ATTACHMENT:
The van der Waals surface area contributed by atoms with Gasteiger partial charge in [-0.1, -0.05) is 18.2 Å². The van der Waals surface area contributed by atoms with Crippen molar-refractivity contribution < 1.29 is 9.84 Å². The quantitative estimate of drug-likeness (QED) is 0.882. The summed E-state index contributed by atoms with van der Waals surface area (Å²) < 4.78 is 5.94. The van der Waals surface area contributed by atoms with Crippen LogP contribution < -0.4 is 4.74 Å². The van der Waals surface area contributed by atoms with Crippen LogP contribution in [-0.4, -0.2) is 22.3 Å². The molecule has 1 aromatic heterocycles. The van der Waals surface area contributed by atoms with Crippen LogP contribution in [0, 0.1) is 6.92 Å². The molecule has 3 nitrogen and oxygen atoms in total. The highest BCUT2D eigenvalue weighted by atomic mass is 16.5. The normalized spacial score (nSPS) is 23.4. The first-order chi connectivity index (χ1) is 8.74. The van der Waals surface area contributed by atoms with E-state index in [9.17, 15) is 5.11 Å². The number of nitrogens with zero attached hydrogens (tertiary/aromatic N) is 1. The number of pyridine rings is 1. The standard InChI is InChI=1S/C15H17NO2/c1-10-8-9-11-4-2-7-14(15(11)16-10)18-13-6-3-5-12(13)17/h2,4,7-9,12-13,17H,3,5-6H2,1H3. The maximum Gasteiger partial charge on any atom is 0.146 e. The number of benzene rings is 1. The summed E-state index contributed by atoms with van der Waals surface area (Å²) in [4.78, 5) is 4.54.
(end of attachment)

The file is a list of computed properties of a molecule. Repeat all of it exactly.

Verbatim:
The van der Waals surface area contributed by atoms with Gasteiger partial charge in [-0.1, -0.05) is 18.2 Å². The van der Waals surface area contributed by atoms with Crippen molar-refractivity contribution < 1.29 is 9.84 Å². The quantitative estimate of drug-likeness (QED) is 0.882. The summed E-state index contributed by atoms with van der Waals surface area (Å²) < 4.78 is 5.94. The van der Waals surface area contributed by atoms with Crippen LogP contribution < -0.4 is 4.74 Å². The van der Waals surface area contributed by atoms with Crippen LogP contribution in [-0.4, -0.2) is 22.3 Å². The molecule has 1 aromatic heterocycles. The van der Waals surface area contributed by atoms with Crippen LogP contribution in [0, 0.1) is 6.92 Å². The molecule has 3 nitrogen and oxygen atoms in total. The highest BCUT2D eigenvalue weighted by atomic mass is 16.5. The normalized spacial score (nSPS) is 23.4. The first-order chi connectivity index (χ1) is 8.74. The van der Waals surface area contributed by atoms with E-state index in [9.17, 15) is 5.11 Å². The number of nitrogens with zero attached hydrogens (tertiary/aromatic N) is 1. The number of pyridine rings is 1. The standard InChI is InChI=1S/C15H17NO2/c1-10-8-9-11-4-2-7-14(15(11)16-10)18-13-6-3-5-12(13)17/h2,4,7-9,12-13,17H,3,5-6H2,1H3. The maximum Gasteiger partial charge on any atom is 0.146 e. The number of benzene rings is 1. The summed E-state index contributed by atoms with van der Waals surface area (Å²) in [4.78, 5) is 4.54.